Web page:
Quat mulls bill to aid fight against wildlife crime - RTHK
A A A
Temperature Humidity
News Archive Can search within past 12 months

Quat mulls bill to aid fight against wildlife crime

2020-11-02 HKT 20:08
Share this story facebook
  • Concern groups want wildlife offences to be incorporated into the Organised and Serious Crimes Ordinance. Photo: RTHK
    Concern groups want wildlife offences to be incorporated into the Organised and Serious Crimes Ordinance. Photo: RTHK
DAB lawmaker Elizabeth Quat said on Monday she plans to introduce a private member's bill to the Legislative Council, in a bid to give local authorities more power to clamp down on the illegal wildlife trade.

Quat proposes giving authorities the power to go after the syndicates and masterminds behind the illegal trade, by incorporating wildlife crimes into the Organised and Serious Crimes Ordinance (OSCO).

NGOs and legal experts say existing laws do not do enough to address wildlife smuggling and trafficking.

They point out that authorities had made five record-breaking wildlife seizures in the city in the past 18 months, with customs seizing more than 40,000kg of endangered species in 2019.

They say the city is a wildlife smuggling hub, with organised criminal networks exploiting gaps in the city’s laws.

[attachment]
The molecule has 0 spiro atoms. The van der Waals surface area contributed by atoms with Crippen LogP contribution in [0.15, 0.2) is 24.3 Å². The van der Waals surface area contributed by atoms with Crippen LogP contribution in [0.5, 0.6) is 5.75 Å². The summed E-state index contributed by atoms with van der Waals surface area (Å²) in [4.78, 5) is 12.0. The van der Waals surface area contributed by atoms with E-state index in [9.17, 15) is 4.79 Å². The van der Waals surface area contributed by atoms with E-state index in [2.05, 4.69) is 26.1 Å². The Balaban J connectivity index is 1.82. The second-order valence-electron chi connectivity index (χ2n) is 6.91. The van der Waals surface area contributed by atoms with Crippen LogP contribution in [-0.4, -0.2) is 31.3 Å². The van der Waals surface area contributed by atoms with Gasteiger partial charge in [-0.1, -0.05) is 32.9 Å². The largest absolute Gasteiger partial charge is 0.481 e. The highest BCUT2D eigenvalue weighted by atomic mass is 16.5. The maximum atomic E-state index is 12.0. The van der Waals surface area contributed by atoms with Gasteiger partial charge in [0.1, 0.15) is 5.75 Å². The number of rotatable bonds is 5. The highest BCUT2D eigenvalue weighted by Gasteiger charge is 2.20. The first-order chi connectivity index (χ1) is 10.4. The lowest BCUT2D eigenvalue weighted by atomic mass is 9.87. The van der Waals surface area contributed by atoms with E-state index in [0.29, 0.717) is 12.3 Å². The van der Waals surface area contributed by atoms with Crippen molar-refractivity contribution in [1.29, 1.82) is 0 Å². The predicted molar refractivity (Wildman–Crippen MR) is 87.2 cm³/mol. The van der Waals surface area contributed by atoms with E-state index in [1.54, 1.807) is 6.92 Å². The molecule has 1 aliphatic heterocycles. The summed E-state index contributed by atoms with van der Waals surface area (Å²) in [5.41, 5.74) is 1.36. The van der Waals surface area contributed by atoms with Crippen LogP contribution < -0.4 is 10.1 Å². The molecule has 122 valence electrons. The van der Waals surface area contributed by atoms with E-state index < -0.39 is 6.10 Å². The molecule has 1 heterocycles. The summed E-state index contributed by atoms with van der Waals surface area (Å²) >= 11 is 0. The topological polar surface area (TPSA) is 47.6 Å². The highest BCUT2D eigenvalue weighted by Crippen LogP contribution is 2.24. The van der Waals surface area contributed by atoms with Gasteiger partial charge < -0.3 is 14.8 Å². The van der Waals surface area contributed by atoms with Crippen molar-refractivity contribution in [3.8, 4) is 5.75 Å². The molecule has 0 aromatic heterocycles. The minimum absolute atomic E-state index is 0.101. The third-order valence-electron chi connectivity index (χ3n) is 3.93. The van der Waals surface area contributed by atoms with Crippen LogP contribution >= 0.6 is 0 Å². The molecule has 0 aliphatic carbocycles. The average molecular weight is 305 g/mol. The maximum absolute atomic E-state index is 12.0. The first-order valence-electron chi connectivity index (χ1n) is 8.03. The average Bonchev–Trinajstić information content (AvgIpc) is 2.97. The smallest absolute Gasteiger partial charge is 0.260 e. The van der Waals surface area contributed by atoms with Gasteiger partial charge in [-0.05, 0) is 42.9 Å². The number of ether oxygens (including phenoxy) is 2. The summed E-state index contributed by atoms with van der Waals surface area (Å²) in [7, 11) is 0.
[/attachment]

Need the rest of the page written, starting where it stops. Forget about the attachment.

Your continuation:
Stan Shea, marine director of Bloom, a marine wildlife concern group, said the trafficking encompassed not only dead animals, but live ones too.

“Animals are often tied up or even poisoned during transportation... it is not only smuggling but animal cruelty,” he said, adding that the smuggling of various endangered species was often a direct result of people unnecessarily consuming them as food, for medicine or as decoration.

University of Hong Kong law professor Amanda Whitfort said incorporating wildlife crimes under OSCO would give authorities more tools.

“It would allow the investigators to compel persons of interest to answer questions about the flows of money or the beneficiaries behind companies or the persons who are involved,” she said.

She said investigators would be able to go further, and “therefore trace the money and prosecute the people who are much higher up the chain than the mules at the bottom.”

Quat said she hopes the introduction of a private members' bill can put pressure on the government to address the issue head on.

“Maybe we might not be able to get it done within this year,” she said. “But at least we kick it off, and if the government picks it up, and the Security Bureau picks it up and it becomes a government bill, it will be much faster.”

“Even if we cannot complete it within this year, hopefully the amendment can be done within the next term.”